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I bought two pulp math books last Friday: Incompleteness: The Proof and Paradox of Kurt Gödel by Rebecca Goldstein and One to Nine: The Inner Life of Numbers by Andrew Hodges. [First one is okay as a biography and poor for math (surprise). Second one is stream-of-consciousness blabber only tangentially related to the numbers in question (or numbers at all).]

Both books quote G.H. Hardy in their opening chapters:

317 is a prime, not because we think so, or because our minds are shaped in one way rather than another, but because it is so, because mathematical reality is built that way.

This, of course, got me thinking: Can I conceive of a mathematics in which 317 isn't prime?

I agree that as soon as one accepts that there is a 317, there is no way around the fact that it's prime. Worse, as soon as one accepts discreteness, the positive integers are there. Even if everything in our universe happened modulo 23 (what a beautiful and amazing universe that would be), one could still conceive of number systems that weren't finite. 317 would be prime.

And, as soon as you have the positive integers, you get the negative ones (and zero). Moments later, you discover you've ended up with at least the algebraic closure of the integers (aka. the complex numbers).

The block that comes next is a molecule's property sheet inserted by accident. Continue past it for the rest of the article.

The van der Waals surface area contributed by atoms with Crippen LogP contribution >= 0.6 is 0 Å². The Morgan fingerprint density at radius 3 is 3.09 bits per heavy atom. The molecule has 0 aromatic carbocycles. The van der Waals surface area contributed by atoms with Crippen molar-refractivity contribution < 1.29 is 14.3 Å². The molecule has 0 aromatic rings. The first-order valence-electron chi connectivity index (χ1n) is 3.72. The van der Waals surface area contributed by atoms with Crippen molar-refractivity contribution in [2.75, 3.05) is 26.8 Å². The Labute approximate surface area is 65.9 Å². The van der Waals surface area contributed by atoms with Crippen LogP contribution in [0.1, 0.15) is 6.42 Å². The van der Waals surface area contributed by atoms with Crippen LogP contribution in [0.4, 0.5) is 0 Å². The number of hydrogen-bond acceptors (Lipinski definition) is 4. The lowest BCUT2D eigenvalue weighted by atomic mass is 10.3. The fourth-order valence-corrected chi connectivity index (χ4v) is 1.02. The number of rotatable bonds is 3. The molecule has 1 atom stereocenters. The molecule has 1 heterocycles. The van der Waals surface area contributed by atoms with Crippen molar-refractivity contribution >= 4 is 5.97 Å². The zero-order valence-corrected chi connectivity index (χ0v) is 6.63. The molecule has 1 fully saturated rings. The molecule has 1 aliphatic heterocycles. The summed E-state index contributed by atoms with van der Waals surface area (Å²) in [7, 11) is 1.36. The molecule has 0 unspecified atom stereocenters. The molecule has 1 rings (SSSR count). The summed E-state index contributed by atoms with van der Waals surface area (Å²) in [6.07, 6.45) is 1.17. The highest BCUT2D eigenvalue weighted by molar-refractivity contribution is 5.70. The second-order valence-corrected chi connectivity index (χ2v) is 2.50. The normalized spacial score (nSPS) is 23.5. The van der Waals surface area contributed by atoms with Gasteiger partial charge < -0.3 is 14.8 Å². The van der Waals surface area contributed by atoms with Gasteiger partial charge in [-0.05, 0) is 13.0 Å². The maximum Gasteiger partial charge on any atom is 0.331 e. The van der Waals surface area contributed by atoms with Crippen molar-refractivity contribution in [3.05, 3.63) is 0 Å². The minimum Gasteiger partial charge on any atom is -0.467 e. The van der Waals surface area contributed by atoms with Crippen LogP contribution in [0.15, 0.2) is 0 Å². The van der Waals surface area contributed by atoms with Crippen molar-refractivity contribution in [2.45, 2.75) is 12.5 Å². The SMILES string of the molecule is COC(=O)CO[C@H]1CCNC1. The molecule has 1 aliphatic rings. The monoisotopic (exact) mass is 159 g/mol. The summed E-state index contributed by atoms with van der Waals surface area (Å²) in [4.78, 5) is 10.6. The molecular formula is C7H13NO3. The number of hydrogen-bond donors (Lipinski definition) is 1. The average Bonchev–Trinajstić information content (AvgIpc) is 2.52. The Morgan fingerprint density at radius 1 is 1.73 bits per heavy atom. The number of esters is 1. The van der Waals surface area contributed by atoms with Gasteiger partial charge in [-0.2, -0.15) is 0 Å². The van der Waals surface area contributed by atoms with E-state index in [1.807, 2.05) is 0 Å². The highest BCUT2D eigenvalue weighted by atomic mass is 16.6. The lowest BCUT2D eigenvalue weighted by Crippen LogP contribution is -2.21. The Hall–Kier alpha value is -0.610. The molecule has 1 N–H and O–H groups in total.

Peano's right out. The Axiom of Choice is right out. Heck, even There exists an x... is right out leaving no Choice at all.

So, what if one doesn't accept discreteness? Can one formulate a mathematics without discreteness?

Even in topology (the worship of continuity), one ends up with discrete numbers of dimensions, discrete numbers of handles on surfaces, one-to-one mappings, pointed-spaces, etc.

Simple algebraic structures like semigroups require you have an element and multiply it by one and only one (possibly the same) element to produce one and only one (possibly the same as one of the prior) element.

Maybe, if you had a continuous class of objects and a continuous family of morphisms, you might like to make some in roads with a non-discrete category (where you'd probably have to nix the identity morphism and the notion that a morphism goes from one object to another object and composition... heck... I just took away all of standard category theory and I'm not sure where to start in that direction without the concepts of one and two).

I have a vague notion of a continuously-dimensioned vector space, but I run afoul in the distinguished zero and just generally because one must be able to pick vectors to add them and once picked you've got finite subspaces.

This is where I am. Stay tuned for more, should it arrive. I hope my road trip this weekend will afford me ample time to ponder. (If I want a two year old to sleep for seven hours, how many Ambien would that be?)